From April 2017, HMRC has announced significant changes for the amount of VAT that many small businesses will have to pay in UK. This will affect vast majority of businesses that use the VAT Flat Rate Scheme but spend very little on goods, including raw materials such as companies providing services to their clients. The aim of the new rate of 16.5 % is supposedly to tackle aggressive abuse of the scheme by labour-only agency workers.
What is VAT Flat Rate Scheme?

The amount of VAT a business pays or claims back from HMRC is usually the difference between the VAT charged by the business to customers ( known as output VAT )  and the VAT the business pays on their own purchases ( known as input VAT).
Example: Let’s say for instance your business is an advertising agency and sold in the last quarter £36,000 (£30,000 + VAT £6,000) and your business had total expenses of £2,400 (£2,000 + VAT £400).
To calculate your VAT Return:
VAT Return = Output VAT (-) Input Vat = £6,000 – £400,.00
Your total VAT return was £5,600
With the VAT Flat Rate Scheme:

  1. You pay a fixed rate of VAT to HMRC. There is a list down on this page
  2. You keep the difference between what you charge your customers and pay to HMRC
  3. You can’t reclaim the VAT on your purchases, except certain capital assets over £2,000.

To join the scheme your VAT turnover must be £150,000 or less (excluding VAT) and you must apply for VAT.
In this case, the advertising agency enrolled in the VAT Flat Rate Scheme would pay 11 %.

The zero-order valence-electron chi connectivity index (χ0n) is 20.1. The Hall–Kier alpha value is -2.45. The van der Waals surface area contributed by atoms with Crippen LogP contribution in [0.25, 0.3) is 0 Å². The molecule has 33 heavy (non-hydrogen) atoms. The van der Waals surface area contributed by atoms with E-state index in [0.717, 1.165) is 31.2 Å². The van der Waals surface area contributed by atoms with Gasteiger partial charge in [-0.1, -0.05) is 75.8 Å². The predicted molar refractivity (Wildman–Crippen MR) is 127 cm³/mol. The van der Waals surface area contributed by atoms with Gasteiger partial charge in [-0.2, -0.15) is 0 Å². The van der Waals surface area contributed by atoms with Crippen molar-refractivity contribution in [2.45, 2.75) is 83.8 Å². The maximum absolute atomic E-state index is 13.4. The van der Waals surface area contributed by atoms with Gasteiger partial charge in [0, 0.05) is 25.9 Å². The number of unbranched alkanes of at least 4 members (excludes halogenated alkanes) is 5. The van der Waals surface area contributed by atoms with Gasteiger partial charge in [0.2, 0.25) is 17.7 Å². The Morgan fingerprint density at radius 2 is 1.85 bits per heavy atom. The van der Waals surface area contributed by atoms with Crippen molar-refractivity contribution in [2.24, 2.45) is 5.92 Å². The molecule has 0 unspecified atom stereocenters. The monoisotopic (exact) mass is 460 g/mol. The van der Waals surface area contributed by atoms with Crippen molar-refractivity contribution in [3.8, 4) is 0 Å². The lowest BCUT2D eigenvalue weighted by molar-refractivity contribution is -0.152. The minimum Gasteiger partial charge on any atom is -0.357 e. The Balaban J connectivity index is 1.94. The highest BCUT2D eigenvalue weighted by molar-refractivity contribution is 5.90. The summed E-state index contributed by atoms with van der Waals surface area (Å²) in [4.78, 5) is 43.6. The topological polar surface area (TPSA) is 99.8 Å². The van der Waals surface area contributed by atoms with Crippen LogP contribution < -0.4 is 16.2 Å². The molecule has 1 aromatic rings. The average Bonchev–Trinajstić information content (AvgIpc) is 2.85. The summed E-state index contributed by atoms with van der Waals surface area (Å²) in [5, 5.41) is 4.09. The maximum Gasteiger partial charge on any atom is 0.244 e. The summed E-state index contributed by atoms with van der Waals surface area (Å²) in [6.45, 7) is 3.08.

VAT Return = 11 % x £36,000 = £3,960
In this case, your business would be better off in £ 1,640 (£5,600 – £3,960).
The VAT Flat Rate Scheme simplifies business record keeping, and makes very easy to calculate the VAT they have to pay.
In my point of view, this proposed changes are the most important element of the Autumn Statement for businesses registered for VAT in UK.

What is changing?
Chancellor Philip Hammond announced changes which affect business which have a very low cost base. These businesses are now called limited cost traders.
Limited cost traders can still use the Flat Rate Scheme, but their percentage will be 16.5 %. 
So in our example, the advertising agency would now pay £ 5,940 = £ 36,000 x 16.5 % which would be worse off £1,980 (£3,960 – £5,940)
A limited cost trader is defined as one that satisfy two conditions:

  • Spends less than 2% of its sales on goods (not services) in an accounting period;
  • Spends less than £1,000 a year even if this is more than 2% of the firm turnover on goods.

Let me give you an example:
Let’s say for instance the advertising agency for the VAT quarter ending 30 June 2017, had gross sales of £10,000 including VAT. His VAT Inclusive spending on qualifying goods for the same period was £240, 00. The business must adopt the 16.5% rate and pay £1,650 of VAT if the £240 spending on goods is:
Less than 2% of sales (£10,000 in my example)
Less than £1,000 a year i.e. £250, 00 per quarter
Conclusion: The total goods figure of £240, 00 including VAT passes the first conditions but not the second one. So, the 16.5 % rate must be adopted.
HMRC announced that there will be a new online tool that will enable current businesses to determine whether they must use the new rate.
Some tips:
We have identified that the biggest spending of service businesses on relevant goods will be on stationery items. This is partly because road fuel, motor parts, food, drink and capital items are excluded from the definition of relevant goods.